November 1961: Space vehicle research is formally added to NACA's remit, and the agency is re-named the National Advisory Committee for Aeronautics and Astronautics (NACAA).
November 1961: Former KGB Chairman Alexander Shelepin is promoted to the Central Committee secretariat. He was replaced at the KGB by former head of the First Directorate Aleksandr Sakharovsky.
1961: George Pal's “Atlantis” flops at the box office.
Early 1962: Khrushchev conducts a minor purge of the Central Committee, replacing several opponents with allies.
January 1962: Escape tower test of the first production-model Mercury capsule at NACA's Wallops Island facility.
February 1962: Launch of Iris-3 weather satellite.
February 1962: Suborbital launch of Baikal the dog on an R-6 ends in failure and the death of the dog.
February 1962: Launch of the Soviet Luna-2 L1-B type impactor probe to the Moon. The porbe misses the Moon and passes into interplanetary space. The probe’s radiation detectors nevertheless returned useful information on the near-Earth interplanetary environment, continuing to function for several weeks before passing out of range of the Soviet deep-space tracking stations.
March 1962: Successful suborbital flight of dog Vezuchiy in a Zarya capsule.
March 1962: A formal peace treaty is signed between the USSR and the DDR, formalising relations between the two nations and confirming Soviet control of the Free City Zone and the East-West border in Berlin.
April 1962: First test flight of Mishin's M-1 rocket at Kapustin Yar ends in failure of the first stage.
May 1962: The USSR launches their first Meteor weather satellite.
May 1962: Suborbital flight of Bucky the monkey on Mercury-Redstone mission MR-5.
June 1962: The Soviet government is forced to raise food prices due to lack of supply, leading to some rioting.
July 1962: The USAF launch Pioneer-4 on a Moon impactor mission. A guidance error on the Agena upper stage causes it to miss the Moon, but it returns a startling black-and-white image of the crescent Earth seen from lunar distances.
Mid-Late 1962: The Sino-Indian War. Both Superpowers give diplomatic backing to India in the conflict, with the US providing military aid with Soviet acquiescence.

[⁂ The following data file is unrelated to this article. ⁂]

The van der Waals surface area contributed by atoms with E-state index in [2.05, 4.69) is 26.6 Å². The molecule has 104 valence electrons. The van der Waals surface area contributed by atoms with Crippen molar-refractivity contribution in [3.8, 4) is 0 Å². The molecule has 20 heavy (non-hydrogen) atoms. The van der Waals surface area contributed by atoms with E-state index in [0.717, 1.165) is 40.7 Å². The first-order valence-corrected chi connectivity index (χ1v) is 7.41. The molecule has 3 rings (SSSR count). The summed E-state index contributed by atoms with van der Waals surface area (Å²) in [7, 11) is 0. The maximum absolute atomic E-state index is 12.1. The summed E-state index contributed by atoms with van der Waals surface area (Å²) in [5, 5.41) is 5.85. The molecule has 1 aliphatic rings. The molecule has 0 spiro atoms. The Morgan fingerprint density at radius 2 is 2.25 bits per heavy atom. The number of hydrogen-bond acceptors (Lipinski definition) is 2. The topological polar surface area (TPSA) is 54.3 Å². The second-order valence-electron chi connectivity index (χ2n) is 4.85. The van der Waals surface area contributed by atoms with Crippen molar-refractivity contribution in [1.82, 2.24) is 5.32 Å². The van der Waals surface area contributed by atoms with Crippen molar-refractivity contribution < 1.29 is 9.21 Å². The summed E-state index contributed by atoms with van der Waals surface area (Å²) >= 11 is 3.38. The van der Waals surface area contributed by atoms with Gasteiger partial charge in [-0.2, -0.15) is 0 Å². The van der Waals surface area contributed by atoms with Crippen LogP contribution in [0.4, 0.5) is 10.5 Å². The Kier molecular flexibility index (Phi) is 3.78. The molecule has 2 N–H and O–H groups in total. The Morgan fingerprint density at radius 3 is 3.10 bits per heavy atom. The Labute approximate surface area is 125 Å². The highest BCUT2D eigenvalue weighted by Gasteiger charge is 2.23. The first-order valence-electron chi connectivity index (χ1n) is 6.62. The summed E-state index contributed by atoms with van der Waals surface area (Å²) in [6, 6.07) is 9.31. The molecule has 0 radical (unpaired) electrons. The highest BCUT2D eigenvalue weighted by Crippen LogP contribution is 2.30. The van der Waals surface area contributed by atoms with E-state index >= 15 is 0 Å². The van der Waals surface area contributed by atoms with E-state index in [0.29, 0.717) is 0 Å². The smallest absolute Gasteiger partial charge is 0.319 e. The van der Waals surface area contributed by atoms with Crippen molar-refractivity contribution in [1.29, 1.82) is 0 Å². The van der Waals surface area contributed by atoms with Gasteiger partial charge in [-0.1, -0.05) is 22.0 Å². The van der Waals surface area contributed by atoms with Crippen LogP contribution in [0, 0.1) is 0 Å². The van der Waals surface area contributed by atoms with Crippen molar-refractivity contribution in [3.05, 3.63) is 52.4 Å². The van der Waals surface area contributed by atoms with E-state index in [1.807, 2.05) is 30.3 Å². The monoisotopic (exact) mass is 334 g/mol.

August 1962: Suborbital flight of Ham the chimp on Mercury-Atlas mission MA-4.
August 1962: Orbital flight of dog Vezuchiy in a Zarya capsule launched by an R-6A. First return of a living creature from space.
September 1962: Orbital flight of Mary-Ann the chimp on Mercury-Atlas mission MA-5.
September 1962: Pioneer-5 is launched and sends back a series of stunning close-up images before becoming the first man-made object to hit the Moon on Monday 17th September 1962, impacting in the Mare Humorum close to Gassendi crater.
Autumn 1962: Gene Roddenberry's police drama “Night Stick” begins broadcasts.
October 1962: First Man in Space, suborbital flight of James Wood in capsule “Spirit of Freedom” on mission Mercury-1. Upon his return, Wood is given a ticker-tape parade through New York City.
October 1962: Prime Minister Macmillan reshuffles his cabinet in an attempt to restore popularity to his government.
30th October 1962: Yuri Gagarin becomes the first man to orbit the Earth in Zarya-1.
October 1962: Attempted launch of two Mars probes by OKB-385. One fails on launch and the second fails in Earth orbit.
November 1962: The USAF launches two orbital “Astro-Chimp” Mercury-Atlas missions.
November 1962: OKB-385 launches two Venus probes. One fails in Earth orbit, but one proceeds to Venus as Venera-1.
20th November 1962: The Progressive Conservatives win the Canadian General Election, returning John Diefenbaker as Prime Minister.